• Multi-level Crowding and the Paradox of Object Recognition in Clutter

    • Mauro Manassi,
    • David Whitney
    Crowding is the primary limit on conscious object recognition but, as Manassi and Whitney review, there is a seeming paradox: crowding happens at multiple stages of visual analysis, limiting perceptual access to individual objects, but crowded information is maintained intact at each level and influences subsequent visual processing.


  • Modulation of Host Learning in Aedes aegypti Mosquitoes

    • Clément Vinauger,
    • Chloé Lahondère,
    • Gabriella H. Wolff,
    • Lauren T. Locke,
    • Jessica E. Liaw,
    • Jay Z. Parrish,
    • Omar S. Akbari,
    • Michael H. Dickinson,
    • Jeffrey A. Riffell
    Mosquitoes show an ability to avoid defensive hosts, but the mechanisms mediating these shifts in host preferences are unclear. Vinauger et al. show that Aedes aegypti mosquitoes rapidly learn host odors and that learning is dependent on the dopamine-1 receptor. Understanding the mechanisms of learning may provide new tools for mosquito control.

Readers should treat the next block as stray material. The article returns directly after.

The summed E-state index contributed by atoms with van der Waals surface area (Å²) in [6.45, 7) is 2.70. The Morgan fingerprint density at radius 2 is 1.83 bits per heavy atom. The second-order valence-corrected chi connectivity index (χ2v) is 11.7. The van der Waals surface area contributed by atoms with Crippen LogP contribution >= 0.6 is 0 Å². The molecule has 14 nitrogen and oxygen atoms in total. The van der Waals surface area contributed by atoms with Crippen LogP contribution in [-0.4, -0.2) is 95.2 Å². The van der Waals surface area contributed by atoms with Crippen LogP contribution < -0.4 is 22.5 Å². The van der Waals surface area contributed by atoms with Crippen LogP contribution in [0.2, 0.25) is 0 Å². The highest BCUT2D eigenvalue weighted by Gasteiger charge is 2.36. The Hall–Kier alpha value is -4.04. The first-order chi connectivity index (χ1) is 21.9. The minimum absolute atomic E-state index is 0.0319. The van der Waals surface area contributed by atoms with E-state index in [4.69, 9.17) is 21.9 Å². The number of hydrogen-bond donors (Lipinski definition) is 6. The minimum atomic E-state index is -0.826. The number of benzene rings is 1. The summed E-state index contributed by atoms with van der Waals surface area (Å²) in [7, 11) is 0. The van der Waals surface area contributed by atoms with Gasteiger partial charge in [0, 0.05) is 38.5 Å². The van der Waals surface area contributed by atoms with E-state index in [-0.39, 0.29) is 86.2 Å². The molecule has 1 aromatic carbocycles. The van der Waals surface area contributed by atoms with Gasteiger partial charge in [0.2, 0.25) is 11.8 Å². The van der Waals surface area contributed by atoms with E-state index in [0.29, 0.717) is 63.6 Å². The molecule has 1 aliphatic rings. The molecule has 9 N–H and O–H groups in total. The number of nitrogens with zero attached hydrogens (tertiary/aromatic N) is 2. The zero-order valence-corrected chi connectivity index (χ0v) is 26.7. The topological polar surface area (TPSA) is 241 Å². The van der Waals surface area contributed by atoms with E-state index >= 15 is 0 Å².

• Bacteria Use Collective Behavior to Generate Diverse Combat Strategies

    • Despoina A.I. Mavridou,
    • Diego Gonzalez,
    • Wook Kim,
    • Stuart A. West,
    • Kevin R. Foster
    Mavridou, Gonzalez, et al. show that the laboratory workhorse Escherichia coli is capable of surprisingly diverse and complex behavior during combat with other strains. This includes detecting incoming attacks and alerting clonemates to generate massive counter-attacks that eliminate competitors.
  • Form and Function in Human Song

    • Samuel A. Mehr,
    • Manvir Singh,
    • Hunter York,
    • Luke Glowacki,
    • Max M. Krasnow
    Mehr and Singh et al. show form-function associations in vocal music detectable by listeners worldwide. People in 60 countries heard songs from 86 societies. They inferred the functions of dance, lullaby, and healing from song forms alone. Ratings were nearly identical across listener cohorts and were guided by the contextual and musical features of the songs.